Chris Peace Wins Decisive Victory in HD97 Firehouse Primary
With all ballots counted, Del. Chris Peace won a decisive victory in today’s Republican firehouse primary, securing 92.8% of the vote following a day of heavy turnout across the 97th District.
Peace’s challenger, Hanover Supervisor Scott Wyatt, did not fare well among Republicans at large, winning only 7.2% of the vote, including only 8.1% in his home county.
Despite months of controversy, Peace’s supporters seemedunfazed by the last-minute voter suppression tactics from his opponent, with many saying the long and often chaotic road to today only strengthened their resolve. Despite Wyatt’s best efforts, today’s vote went ahead as scheduled.
“It is humbling to have such overwhelming support from our district and I promise to continue fighting for this amazing district’s future and values,” said Chris Peace, in a statement. “Wherever this fight takes me, I will ensure that the voice of 97th District voters that was heard to today is fully respected and duly acknowledged – whether it is in a State Central Committee hearing or in the court system on their behalf.”
Peace said he intends to begin campaigning for November immediately, undeterred by the party appeals which lay ahead.
Wyatt maintains he won in a self-organized “convention” back in May, though that event had been officially cancelled by the party after it was left with no venue three days before voting. RPV Chairman Jack Wilson also confirmed Wyatt’s event to be unofficial. Only one-sixth as many voters attended that event as cast ballots today.
Official Totals from the LDC:
Hanover: Peace, 1153 votes (91.9%); Wyatt, 102 votes (8.1%)
King William: Peace, 321 votes (90.2%); Wyatt, 35 votes (9.8%)
New Kent: Peace, 797 votes (95.2%); Wyatt, 40 votes (4.8%)
Totals: Peace, 2271 votes (92.8%); Wyatt, 177 votes (7.2%)
Landslide Turnout Breaks Through Widespread Misinformation
Going into today, observers wondered whether weeks of misinformation — heavy at the end — would chill turnout.
It wouldn’t. When polling opened in Hanover, the line was wrapped around the building.
“I drove 3 hours round trip from vacation to vote for Christopher Killian Peace because he matters,” said Peace supporter Debbie Kast on social media. “He deeply and sincerely cares for the people of this district. Thank you for letting our voices be heard.”
Republican voter disenfranchisement emerged as the central issue in the race, following a number of controversial tactics from Wyatt’s campaign meant to limit the vote, and ultimately surpassing some of the legislative issues which dominated the early race and initially prompted Wyatt’s challenge.
Claims of voter suppression first emerged in January, after Wyatt, then a member of the LDC, used his own vote to select a convention for himself, and began planning it himself, figuring that lower voter turnout would increase his chances of victory, if voting on the nomination were limited to his core group of supporters.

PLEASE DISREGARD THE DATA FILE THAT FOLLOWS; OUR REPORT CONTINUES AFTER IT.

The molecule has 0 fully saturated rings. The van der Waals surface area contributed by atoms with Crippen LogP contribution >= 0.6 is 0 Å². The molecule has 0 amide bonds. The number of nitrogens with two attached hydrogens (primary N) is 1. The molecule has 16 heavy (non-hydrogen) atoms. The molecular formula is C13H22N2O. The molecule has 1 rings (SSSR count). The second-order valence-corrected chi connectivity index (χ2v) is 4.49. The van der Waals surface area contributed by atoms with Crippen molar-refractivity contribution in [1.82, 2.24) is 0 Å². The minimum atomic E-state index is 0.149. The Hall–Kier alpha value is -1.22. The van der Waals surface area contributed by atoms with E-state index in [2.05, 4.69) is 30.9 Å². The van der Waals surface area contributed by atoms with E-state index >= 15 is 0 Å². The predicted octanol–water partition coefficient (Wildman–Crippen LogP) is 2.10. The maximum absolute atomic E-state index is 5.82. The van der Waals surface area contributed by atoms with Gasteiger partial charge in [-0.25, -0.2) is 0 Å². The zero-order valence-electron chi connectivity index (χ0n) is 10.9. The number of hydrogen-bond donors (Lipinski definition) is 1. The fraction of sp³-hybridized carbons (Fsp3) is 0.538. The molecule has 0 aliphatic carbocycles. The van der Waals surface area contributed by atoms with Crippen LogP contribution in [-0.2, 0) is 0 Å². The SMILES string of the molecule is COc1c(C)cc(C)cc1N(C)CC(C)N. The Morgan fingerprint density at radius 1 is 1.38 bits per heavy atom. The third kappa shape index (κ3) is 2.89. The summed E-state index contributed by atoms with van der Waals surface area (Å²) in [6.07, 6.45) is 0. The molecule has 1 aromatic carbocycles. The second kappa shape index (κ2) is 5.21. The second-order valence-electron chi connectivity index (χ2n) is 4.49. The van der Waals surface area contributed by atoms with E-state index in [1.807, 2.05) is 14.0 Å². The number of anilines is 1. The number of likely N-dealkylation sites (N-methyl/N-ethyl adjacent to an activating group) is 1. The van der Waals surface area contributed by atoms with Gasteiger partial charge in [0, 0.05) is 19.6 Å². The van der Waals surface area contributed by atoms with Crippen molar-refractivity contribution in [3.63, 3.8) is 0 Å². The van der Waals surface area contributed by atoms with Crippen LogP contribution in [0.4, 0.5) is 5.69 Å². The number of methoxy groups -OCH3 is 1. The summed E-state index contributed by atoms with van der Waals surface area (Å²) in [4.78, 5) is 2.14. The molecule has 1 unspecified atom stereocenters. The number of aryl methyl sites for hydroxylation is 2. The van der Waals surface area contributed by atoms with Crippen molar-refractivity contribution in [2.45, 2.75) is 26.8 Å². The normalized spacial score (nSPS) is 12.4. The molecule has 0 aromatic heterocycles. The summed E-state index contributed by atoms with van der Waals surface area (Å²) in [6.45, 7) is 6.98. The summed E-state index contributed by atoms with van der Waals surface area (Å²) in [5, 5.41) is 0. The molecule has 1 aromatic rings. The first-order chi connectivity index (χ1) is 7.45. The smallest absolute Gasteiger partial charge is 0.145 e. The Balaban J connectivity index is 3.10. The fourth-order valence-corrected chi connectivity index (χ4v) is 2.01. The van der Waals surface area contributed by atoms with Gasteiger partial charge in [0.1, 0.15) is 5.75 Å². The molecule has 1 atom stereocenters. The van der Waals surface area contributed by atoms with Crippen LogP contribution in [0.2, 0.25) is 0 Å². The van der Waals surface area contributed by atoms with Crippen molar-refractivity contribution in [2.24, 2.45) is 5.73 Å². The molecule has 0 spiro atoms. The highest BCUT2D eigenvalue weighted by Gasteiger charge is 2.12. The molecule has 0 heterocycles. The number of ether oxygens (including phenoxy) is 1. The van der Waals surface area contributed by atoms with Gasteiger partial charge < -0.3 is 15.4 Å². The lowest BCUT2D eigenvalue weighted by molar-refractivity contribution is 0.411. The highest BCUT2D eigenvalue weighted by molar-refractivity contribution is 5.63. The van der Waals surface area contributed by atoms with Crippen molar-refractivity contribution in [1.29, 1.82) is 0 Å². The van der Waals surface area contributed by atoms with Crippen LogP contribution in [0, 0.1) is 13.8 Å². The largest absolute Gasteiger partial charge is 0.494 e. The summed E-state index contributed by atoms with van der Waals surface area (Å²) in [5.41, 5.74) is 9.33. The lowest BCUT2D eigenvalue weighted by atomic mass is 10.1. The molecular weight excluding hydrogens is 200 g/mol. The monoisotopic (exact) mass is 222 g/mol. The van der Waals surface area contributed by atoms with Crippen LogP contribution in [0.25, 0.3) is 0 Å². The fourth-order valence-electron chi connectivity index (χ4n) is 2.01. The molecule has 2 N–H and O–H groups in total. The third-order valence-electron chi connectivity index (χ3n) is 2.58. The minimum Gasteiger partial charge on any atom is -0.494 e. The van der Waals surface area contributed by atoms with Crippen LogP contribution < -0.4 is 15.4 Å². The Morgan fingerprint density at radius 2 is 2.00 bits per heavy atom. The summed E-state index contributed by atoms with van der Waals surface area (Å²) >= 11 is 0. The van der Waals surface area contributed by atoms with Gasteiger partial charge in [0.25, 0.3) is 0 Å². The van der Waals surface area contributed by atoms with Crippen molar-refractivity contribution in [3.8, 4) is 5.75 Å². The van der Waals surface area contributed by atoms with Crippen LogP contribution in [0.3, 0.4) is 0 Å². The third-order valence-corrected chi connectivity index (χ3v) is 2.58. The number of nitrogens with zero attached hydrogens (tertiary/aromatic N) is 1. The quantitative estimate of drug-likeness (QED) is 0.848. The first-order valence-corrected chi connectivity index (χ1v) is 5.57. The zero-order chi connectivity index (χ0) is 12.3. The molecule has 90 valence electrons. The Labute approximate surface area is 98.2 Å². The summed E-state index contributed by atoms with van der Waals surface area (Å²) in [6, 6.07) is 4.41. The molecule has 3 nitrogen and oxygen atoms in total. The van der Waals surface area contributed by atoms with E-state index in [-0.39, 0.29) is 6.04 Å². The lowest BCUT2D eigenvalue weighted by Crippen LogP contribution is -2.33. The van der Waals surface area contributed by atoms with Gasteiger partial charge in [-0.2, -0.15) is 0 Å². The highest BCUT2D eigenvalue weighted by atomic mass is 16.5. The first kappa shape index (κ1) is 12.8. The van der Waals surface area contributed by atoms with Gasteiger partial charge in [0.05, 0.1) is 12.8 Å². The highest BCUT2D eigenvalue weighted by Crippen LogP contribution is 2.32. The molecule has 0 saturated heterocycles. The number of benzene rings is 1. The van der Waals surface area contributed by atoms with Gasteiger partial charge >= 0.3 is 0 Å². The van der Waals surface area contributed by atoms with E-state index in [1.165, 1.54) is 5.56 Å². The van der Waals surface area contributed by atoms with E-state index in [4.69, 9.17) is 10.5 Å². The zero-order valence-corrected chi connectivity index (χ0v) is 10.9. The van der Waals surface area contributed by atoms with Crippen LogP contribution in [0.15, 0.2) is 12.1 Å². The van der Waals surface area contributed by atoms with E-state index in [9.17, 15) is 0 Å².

Later, Wyatt’s allies would set Hanover’s convention filing threshold too low, against the advice of RPV, creating a deliberate shortage of voting spots, which were then preferentially given to his supporters at the unit’s mass meeting in April. Following the slating maneuver, over 350 Hanover Republicans were prohibited from voting, further inflaming the voter suppression controversy.
Slated voters didn’t forget losing their convention vote.
“So happy to finally vote after being designated as an alternate at the Hanover Mass Meeting,” wrote Peace supporter Denise Adams. “All votes matter!”
“It was great to finally get to vote after being slated off as an alternate,” added Mark Haskins.
The 97th’s Controversy Isn’t Over, Yet
Today’s results follow weeks of controversy over the nomination process, after a convention being planned by Scott Wyatt’s campaign fell apart at the last minute, leaving voters with nowhere to cast a ballot three days before voting was to begin. Ultimately, the Legislative District Committee (LDC) opted for a firehouse primary (canvass) in which all Republicans would be allowed to vote.
By all indications, the committee’s decision appears to be a success, with 2448 total ballots cast. Volunteer poll workers said they were shocked by the heavy turnout. By contrast, just over 400 voters showed up to Wyatt’s self-proclaimed “convention” — or, only about one-sixth as many as who voted today.
Although Peace has secured victory in the officially recognized nomination process, he still faces a challenging road ahead in resolving lingering controversies hanging over the nomination process. Over the coming weeks, his team will need to prepare for the eventual hearing before RPV’s State Central Committee, as well as potential legal action in court.
Already, the process has proven especially acrimonious within the party hierarchy, spawning numerous appeals and general counsel rulings which must be resolved in time.
RPV’s State Central Committee, which maintains final authority over appeals, is not scheduled to meet until June 22nd. Allies of Peace said they expect a vigorous fight ahead to defend today’s result against many of the same party officials who assisted Wyatt’s efforts to cancel the vote.
While Wyatt maintains many supporters on SCC, the results from voters today represent a powerful challenge to any party official who would seek to overturn Peace’s nomination on appeal.